A Dead Wizard’s Dream – Ross Hughes

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*I received a free copy of this book with thanks to the author.  The decision to review and my opinions are my own.*


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Blurb:  An afterlife under threat. A reborn Prophet in peril.

A ragtag band of faithful Knights, grumpy Nomads, mad Wizards and corrupt Corsairs on a death-defying quest to rescue him. Will swords and sorcery prove enough?

A Dwarvic city buried in the desert, the site of an ancient tyranny. Mutants and Demons abound.

The dead walk again.

And the God of the Nether waits patiently for all the souls to be his …

The year is 311 AC. Welcome to Maradoum.



There is a lot going on in this action-packed swords and sorcery fantasy, packed with dwarves, monster rats, zombies, demons, knights, wizards, nomads, pirates and elves.

The early chapters read similarly to an RPG fantasy game, as the brave team of miscellaneous adventurers fight their way down through layer after layer of increasingly tough enemies in search of their mythical prize.

Meanwhile, alternating chapters tell a different story, of Prince Saul and his journey to manhood, and kinghood, through various lessons and trials.  Then there is also an Aladdin-esque storyline about a young Prince and Princess sent into the dangers of the slums by their Sultan father, under the influence of a snakelike adviser, but aided by a ‘street-rat’ urchin.

Finally there is the thread that follows Nighan Witchson, unfortunate enough to be born with magic in an ignorant backwater where he is persecuted for his differences and becomes the perfect example of a self-fulfilling prophecy.

The story flicks between these multiple, separate plots, in a way that is a little confusing at first, but once you get to grips with the characters you begin to see the places where the threads run parallel, or begin to converge, and the story becomes more complex but clearer to follow.

In an interesting twist on the good vs. evil struggle, the ‘hell’ in this storyworld is god-made (the Nethers), but the ‘heaven’ is man- (or elf-) made, Citta Pacia, and so the classic fight to claim virtuous souls is muddied by the potential for human error and the corruption of power and influence on the human psyche.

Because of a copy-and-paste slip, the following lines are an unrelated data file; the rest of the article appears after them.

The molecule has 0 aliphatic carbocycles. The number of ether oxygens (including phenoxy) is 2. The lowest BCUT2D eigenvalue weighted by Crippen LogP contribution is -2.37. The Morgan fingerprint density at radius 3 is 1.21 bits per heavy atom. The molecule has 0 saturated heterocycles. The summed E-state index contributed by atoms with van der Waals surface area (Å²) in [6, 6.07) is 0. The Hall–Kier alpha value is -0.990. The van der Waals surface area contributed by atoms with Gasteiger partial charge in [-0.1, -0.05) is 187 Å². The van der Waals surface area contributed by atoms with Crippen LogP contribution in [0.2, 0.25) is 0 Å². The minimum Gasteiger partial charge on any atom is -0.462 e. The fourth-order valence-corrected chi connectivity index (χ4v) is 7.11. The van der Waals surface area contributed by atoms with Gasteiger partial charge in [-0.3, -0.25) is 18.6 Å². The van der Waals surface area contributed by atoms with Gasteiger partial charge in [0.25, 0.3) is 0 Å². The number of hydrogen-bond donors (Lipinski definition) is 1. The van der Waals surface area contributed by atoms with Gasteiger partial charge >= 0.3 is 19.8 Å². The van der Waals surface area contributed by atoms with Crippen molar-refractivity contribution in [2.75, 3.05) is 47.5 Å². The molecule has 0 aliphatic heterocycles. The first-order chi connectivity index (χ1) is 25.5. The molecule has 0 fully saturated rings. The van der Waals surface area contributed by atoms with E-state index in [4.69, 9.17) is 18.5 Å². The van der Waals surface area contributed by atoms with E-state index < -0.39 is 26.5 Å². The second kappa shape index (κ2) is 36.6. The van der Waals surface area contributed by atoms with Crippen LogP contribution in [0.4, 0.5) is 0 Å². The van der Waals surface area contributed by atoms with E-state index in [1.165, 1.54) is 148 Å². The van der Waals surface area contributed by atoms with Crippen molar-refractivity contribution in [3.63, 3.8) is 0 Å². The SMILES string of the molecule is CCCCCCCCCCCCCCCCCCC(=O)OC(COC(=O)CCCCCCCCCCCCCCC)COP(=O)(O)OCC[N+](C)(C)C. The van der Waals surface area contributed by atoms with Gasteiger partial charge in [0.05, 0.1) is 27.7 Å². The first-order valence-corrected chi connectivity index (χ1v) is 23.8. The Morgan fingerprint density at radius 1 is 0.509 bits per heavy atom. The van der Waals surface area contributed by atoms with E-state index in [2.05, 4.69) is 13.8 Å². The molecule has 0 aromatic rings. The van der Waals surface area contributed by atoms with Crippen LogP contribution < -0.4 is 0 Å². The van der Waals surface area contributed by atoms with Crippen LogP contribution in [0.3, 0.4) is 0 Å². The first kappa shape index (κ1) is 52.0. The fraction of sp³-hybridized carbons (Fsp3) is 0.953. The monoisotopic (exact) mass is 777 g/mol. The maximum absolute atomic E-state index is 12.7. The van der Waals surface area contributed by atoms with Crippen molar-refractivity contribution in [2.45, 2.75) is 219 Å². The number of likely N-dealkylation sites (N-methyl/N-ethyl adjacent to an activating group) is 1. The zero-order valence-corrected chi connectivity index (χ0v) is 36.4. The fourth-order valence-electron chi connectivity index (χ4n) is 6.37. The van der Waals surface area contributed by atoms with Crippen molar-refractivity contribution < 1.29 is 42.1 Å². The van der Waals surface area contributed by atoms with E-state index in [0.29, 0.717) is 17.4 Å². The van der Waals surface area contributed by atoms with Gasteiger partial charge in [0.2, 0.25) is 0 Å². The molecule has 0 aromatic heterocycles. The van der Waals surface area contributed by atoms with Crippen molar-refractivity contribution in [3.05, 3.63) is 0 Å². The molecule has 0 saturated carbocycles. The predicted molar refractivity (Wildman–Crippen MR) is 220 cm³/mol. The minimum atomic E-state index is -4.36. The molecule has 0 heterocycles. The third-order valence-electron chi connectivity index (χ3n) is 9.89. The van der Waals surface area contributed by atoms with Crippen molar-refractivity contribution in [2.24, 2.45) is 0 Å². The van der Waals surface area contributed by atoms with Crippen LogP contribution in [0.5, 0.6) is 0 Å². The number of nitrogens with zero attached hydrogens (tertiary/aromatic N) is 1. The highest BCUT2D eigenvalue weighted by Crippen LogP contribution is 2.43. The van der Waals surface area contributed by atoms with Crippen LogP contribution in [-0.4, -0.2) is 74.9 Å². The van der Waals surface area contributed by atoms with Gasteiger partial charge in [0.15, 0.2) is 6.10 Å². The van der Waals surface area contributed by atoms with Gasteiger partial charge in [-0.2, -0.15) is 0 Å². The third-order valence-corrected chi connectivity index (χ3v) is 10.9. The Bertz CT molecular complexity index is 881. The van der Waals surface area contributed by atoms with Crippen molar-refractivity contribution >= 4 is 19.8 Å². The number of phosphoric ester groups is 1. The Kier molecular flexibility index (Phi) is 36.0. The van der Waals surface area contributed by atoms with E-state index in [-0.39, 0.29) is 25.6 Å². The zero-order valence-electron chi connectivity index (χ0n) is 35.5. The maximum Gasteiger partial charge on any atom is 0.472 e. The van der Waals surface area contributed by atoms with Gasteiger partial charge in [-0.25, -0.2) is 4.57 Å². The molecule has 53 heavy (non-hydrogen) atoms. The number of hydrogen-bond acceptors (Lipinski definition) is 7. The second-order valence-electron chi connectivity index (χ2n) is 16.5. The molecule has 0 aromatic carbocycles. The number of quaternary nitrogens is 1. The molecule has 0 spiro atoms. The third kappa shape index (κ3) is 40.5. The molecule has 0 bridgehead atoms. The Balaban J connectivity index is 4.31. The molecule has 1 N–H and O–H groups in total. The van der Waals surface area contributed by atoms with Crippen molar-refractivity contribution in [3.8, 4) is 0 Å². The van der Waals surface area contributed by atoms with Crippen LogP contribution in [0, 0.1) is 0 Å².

There is plenty of action, gore and magic splashing around between the myriad characters and diverging plot threads, making this a fast-paced read.  It is also the first in a series, and therefore ends on a semi-cliffhanger ready to lead into the next instalment.

This is not a quick, easy read, but one for fans of epic sword-and-sorcery sagas to really get their teeth into!



   She did not know why there was such opposition to the Sisterhood’s rule; the system had always treated her well.  Although there were occasional food shortages, executions, imprisonments and disappearances, the Sisterhood – called Witches by the irreverent – kept the population safe from disease and outside harm.  Best of all, they promised that, as long as the people followed their rules to the letter in life, the Sisters would welcome them with open arms when they died into the afterlife that Convent had created, the paradise named Citta Pacia, where they could live in bliss forever.

– Ross Hughes, A Dead Wizard’s Dream


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Find more from Ross Hughes at his website here, or follow him on Facebook and Goodreads.

A Dead Wizard’s Dream is available on Amazon right now!



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